Hebeish et al. [34] reported that 30 min time of bio treatment favored the maximum color strength mono functional and bifunctional reactive dyes. Longer times adversely affected the color strength. Again, the maximum color yield was reported upon raising the bio treatment temperature from 20°C to 40°C. Raising the temperature further to 60°C was accompanied by decrement in the enzyme activity. It was also reported that activity of the cellulase as well as color strength was improved gradually by increasing the material to liquor ratio from 1:10 to 1:50. Further increase to 1:60 decreased the color strength. Moreover, it was shown in the same study that cellulose activity and color yield increased gradually by increasing the enzyme concentration from 1% to 5% and further increase to 6% decreased color yield.

In another study, Hebeish et al. [34] reported that increase in color yield is a direct consequence of the action of cellulase on the structure of cotton. The authors explained that cellulase enzyme converts the cotton structure to a more accessible textile substrate which is much more amenable to the dye, beside its biopolishing effect which plays a key role in reflectance based measurements of the color on the fabric. Bifunctional dyes produce higher K/S values than that of the monofunctional dyes due to the double reactivity of the former in the same study.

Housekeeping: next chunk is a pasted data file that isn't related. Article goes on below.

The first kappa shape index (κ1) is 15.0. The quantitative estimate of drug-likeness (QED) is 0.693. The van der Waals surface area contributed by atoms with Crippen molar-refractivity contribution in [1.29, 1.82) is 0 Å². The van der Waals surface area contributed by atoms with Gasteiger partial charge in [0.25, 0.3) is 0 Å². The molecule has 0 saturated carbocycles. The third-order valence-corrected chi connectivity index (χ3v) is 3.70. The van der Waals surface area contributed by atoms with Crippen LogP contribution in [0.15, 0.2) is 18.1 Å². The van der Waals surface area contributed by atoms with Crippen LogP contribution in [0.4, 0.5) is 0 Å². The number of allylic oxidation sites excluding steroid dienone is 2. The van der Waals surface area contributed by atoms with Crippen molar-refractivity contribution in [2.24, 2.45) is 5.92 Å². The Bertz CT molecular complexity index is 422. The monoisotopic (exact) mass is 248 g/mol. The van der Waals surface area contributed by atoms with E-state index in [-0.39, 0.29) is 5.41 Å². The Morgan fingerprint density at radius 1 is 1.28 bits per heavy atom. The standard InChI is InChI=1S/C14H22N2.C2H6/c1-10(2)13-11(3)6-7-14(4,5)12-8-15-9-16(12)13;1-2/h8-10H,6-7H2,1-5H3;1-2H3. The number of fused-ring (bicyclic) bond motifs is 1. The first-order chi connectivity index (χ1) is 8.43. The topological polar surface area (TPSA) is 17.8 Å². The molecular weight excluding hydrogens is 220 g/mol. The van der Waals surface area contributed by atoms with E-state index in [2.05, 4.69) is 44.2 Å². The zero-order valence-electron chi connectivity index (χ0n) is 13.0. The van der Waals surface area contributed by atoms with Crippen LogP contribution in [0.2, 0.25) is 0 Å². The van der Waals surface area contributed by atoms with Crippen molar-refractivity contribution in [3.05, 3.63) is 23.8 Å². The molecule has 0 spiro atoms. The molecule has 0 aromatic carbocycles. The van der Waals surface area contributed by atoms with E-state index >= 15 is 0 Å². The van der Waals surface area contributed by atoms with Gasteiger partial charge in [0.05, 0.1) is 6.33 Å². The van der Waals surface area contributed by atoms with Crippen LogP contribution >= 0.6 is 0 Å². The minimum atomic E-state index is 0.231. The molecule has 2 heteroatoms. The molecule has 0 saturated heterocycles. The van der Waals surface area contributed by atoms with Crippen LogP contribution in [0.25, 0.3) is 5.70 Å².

Pretreatment of cotton fabrics with cellulases reduce the problems related to immature fiber neps, which do not pick up same amount of dye as that of matured cotton fibers [35]. Studies have also been conducted on the effects of mercerization and dyeing on cellulase activity [36].

Biopolishing of dyed fabrics

Researchers have studied cellulase action on dyed cotton using direct, reactive and vat dyes [37-40]. In case of fabric dyed with direct dyes, the efficiency of biopolishing is highly influenced by size, substantivity, molecular weight and amount of dyes in the fabrics [31,32,41-43]. Cotton fibers dyed with direct dyes have been reported to show lower levels of cellulase hydrolysis and substantivity of dyes as well as hydrogen bonds formed between dyes and fibers appears to block the hydrolysis [24].

A strong inhibition of reactive dyed substrate is expected as reactive dyes are covalently linked to cellulose chains [30]. Dichlorotriazine (DCT) dyes extensively retard cellulase hydrolysis compared to vinyl sulphone dyes, perhaps due to cross link effects of dichlorotriazine dyes between two cellulose molecules, which cause steric hindrance for such hydrolysis [21]. Heterobifunctional dyes have higher substantivity than DCT dyes, and offer resistance to cellulase hydrolysis [24].

Presence of vat dyes does not influence the weight loss during cellulase treatment in many cases as the dyes are firmly trapped inside the fibers; however, planar anthraquinone dyes obstruct cellulase access efficiently than indigo dyes [41,44,45].

In case of sulphur dyes, color strengths are not altered with lower dye pick-up, but presence of acidic groups in sulphur black often inhibits cellulase actions and results in lower weight losses than vat dyed samples [46].